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U.S. Department of Transportation U.S. Department of Transportation Icon United States Department of Transportation United States Department of Transportation

Study of the Impact of a Telematics System on Safe and Fuel-efficient Driving in Trucks


To conduct a field operational test (FOT) of truck-based fuel and safety monitoring systems to determine if there are any safety benefits associated with driving behavior that optimizes fuel economy.


Section 5503 of the Safe, Accountable, Flexible, Efficient Transportation Act: A Legacy for Users (SAFETEA-LU) set aside funding for the Federal Motor Carrier Safety Administration (FMCSA) to study the application of wireless technology to improve the safety and efficiency of trucking operations. The resulting study, called the Motor Carrier Efficiency Study (MCES), consists of five program elements, one of which is truck-based fuel monitoring and operations management. In September 2009, FMCSA and a contractor, Oak Ridge National Laboratory, awarded a contract to test and evaluate benefits of a fuel monitoring and operations management system.


A Baltimore-based motor carrier fleet volunteered 46 new Volvo trucks, each equipped with Volvo Link and Green Roads Technology, for the FOT. Volvo Link Technology gathered "fuel economy" data. Green Roads Technology gathered "safety" data (data on when and where hard braking, sudden acceleration, etc., occurred). The trucks comprised 24 day cabs and 22 sleeper cabs. Each group was further split evenly into the control and pilot groups; thus, there were 12 control day cabs, 12 pilot day cabs, 11 control sleeper cabs, and 11 pilot sleeper cabs. The FOT consisted of five stages. Stage 1 was the baseline data collection period during which all drivers were unaware that their driving was monitored. In Stage 2, drivers in the pilot groups were made aware of being monitored and provided with feedback. In Stage 3, drivers in the pilot groups were provided with feedback through the in-cab display. In Stage 4, drivers in the pilot groups were scored and coached if their scores were unsatisfactory. In Stage 5, drivers in the pilot group were provided incentives.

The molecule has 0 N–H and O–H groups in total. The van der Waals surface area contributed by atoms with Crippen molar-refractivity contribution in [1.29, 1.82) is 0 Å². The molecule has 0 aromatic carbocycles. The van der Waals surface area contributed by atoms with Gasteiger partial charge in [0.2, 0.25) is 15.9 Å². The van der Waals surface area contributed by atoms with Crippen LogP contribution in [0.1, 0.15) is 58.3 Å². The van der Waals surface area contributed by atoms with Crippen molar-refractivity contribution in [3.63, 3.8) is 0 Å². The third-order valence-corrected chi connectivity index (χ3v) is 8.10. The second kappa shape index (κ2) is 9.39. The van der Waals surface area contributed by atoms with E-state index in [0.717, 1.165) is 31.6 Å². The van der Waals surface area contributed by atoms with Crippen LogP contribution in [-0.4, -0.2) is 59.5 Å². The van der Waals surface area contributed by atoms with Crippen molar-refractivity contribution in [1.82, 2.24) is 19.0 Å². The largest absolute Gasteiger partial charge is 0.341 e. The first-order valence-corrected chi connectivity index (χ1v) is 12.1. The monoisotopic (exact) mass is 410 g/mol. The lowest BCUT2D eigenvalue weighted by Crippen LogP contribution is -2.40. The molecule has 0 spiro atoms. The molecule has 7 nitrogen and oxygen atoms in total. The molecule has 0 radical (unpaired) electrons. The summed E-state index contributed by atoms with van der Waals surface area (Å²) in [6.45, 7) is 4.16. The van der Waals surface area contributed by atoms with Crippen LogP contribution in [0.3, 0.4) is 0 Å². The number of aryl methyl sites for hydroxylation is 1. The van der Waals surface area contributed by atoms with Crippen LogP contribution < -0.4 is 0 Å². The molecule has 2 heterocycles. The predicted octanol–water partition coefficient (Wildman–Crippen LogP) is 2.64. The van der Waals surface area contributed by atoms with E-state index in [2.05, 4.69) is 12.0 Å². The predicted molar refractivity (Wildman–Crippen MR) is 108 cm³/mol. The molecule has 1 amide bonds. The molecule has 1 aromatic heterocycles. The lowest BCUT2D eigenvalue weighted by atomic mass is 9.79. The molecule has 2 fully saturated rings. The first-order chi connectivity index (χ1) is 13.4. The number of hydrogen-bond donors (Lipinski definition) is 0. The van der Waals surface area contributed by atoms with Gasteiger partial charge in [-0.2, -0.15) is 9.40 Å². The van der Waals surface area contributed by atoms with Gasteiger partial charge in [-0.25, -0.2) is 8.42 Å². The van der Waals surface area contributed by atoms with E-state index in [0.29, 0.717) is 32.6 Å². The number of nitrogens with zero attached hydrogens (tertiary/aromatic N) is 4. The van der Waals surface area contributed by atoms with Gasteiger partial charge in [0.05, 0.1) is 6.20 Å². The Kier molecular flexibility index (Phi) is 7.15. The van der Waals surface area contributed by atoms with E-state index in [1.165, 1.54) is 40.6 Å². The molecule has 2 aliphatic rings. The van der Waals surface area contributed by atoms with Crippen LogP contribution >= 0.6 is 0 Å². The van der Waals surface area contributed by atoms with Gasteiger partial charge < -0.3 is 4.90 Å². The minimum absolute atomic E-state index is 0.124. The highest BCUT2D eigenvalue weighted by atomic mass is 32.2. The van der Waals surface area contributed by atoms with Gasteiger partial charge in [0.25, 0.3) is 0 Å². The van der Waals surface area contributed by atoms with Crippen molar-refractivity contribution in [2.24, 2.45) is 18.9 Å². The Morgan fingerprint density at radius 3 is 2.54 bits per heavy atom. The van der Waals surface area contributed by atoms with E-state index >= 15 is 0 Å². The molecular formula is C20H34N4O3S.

The contractor submitted a final reportconfirming that there are safety benefits associated with driving behavior that optimizes fuel economy for a truck.


This project is completed. Period of performance was September 27, 2010–December 31, 2011.


FY 2010: $471,992 - Federal Highway Administration—Section 5503 MCES


The final report was published and can be accessed at


KLG Engineering